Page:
I’ve been making this particular cornbread recipe ever since the late 60s when I found it on the recipe pages of the Scottsdale Progress. Yes, there WERE newspaper pages totally devoted to food stories and recipes back then. During the 60s, somebody came to the conclusion that women were also interested in sports, the stock market and breaking news, and little by little the “Women’s pages” disappeared from the newspaper. (And now the newspaper itself has disappeared from Scottsdale.)

First to go was the Society Page, where all women were either Miss Smith or Mrs. Thomas Jones–as though they had no identity of their own. And the coverage ran to bridal stories that detailed what everyone in the wedding party wore–including the mother of the bride; reports on who was inviting whom to tea; and Hints from Heloise. I appreciated the new attitude toward women readers, but I would also have appreciated having my cake (recipes) and eating it too.

Corn bread from Scottsdale Hilton

Scottsdale Hilton

Feminist rant aside, I am grateful for the interview in the Progress with the chef of the then-new Hilton on Scottsdale Road at Lincoln Road.  I have used the recipe he shared for what was called Corn Pie, Scottsdale Hilton, at many a potluck and family dinner since.  It is one of those dishes whose absence is noted if I ever dare to neglect it at Thanksgiving time.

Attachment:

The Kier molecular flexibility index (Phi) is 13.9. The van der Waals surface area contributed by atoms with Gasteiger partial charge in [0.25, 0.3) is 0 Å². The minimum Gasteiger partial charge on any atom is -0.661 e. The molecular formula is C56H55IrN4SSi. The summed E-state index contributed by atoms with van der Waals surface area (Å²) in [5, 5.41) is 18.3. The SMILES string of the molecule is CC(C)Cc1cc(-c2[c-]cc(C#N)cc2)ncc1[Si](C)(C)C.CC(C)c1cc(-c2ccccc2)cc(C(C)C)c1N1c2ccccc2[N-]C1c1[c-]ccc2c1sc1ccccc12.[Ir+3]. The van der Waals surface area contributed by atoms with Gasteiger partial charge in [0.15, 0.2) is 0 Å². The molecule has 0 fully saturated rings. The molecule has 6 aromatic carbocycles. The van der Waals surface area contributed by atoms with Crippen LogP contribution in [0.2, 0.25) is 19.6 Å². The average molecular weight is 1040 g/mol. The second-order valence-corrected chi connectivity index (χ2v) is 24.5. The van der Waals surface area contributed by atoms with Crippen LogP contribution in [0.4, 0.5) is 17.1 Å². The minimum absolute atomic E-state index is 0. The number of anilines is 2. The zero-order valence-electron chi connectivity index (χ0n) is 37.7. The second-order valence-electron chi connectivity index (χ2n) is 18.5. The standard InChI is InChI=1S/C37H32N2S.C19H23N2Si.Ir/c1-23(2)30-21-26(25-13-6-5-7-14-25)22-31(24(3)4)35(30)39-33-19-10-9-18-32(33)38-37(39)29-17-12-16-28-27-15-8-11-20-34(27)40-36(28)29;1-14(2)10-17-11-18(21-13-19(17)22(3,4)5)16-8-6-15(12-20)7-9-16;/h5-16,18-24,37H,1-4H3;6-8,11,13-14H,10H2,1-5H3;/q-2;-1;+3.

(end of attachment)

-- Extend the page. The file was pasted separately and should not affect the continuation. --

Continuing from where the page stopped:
At that time, chefs in upper scale restaurants were just beginning to realize the benefits of incorporating Mexican ingredients, if not whole recipes, into their fancy menus, and stressing the Southwest. Corn pie sounded like tamale pie, hence the recipe name for what is really cornbread.  I’m inclined to call it Killer Cornbread, with the subtitle–“The dish you never want your cardiologist to know you are eating.”

Hilton Corn Pie

Ingredients

  • 1 cup butter (softened)
  • 1 cup sugar
  • 4 eggs (room temperature)
  • 4oz green chiles (diced, mild)
  • 1 can creamed corn
  • 1/2 cup cheese (Cheddar, shredded)
  • 1/2 cup cheese (Monterey Jack,shredded)
  • 1 cup flour
  • 1 cup corn meal
  • 4 teaspoons baking powder
  • 1/2 teaspoon salt

Directions

1. Cream together buter and sugar
2. Beat 4 eggs and add to the butter/sugar mixture
3. Mix in chiles, creamed corn, cheese.
4. Sift together flour, cornmeal, baking powder and salt.
5. Killer Corn Bread batter
Stir flour mix into other ingredients. Note: Mixture will look lumpy.
6. Killer Corn Bread in dish
Pour into greased and floured 8 x 12 or 9 x 13 pyrex baking dish.
7. Bake at 300 degrees one hour, until slightly browned on edges and pulls away from sides of dish.
8. Serves 12 or more.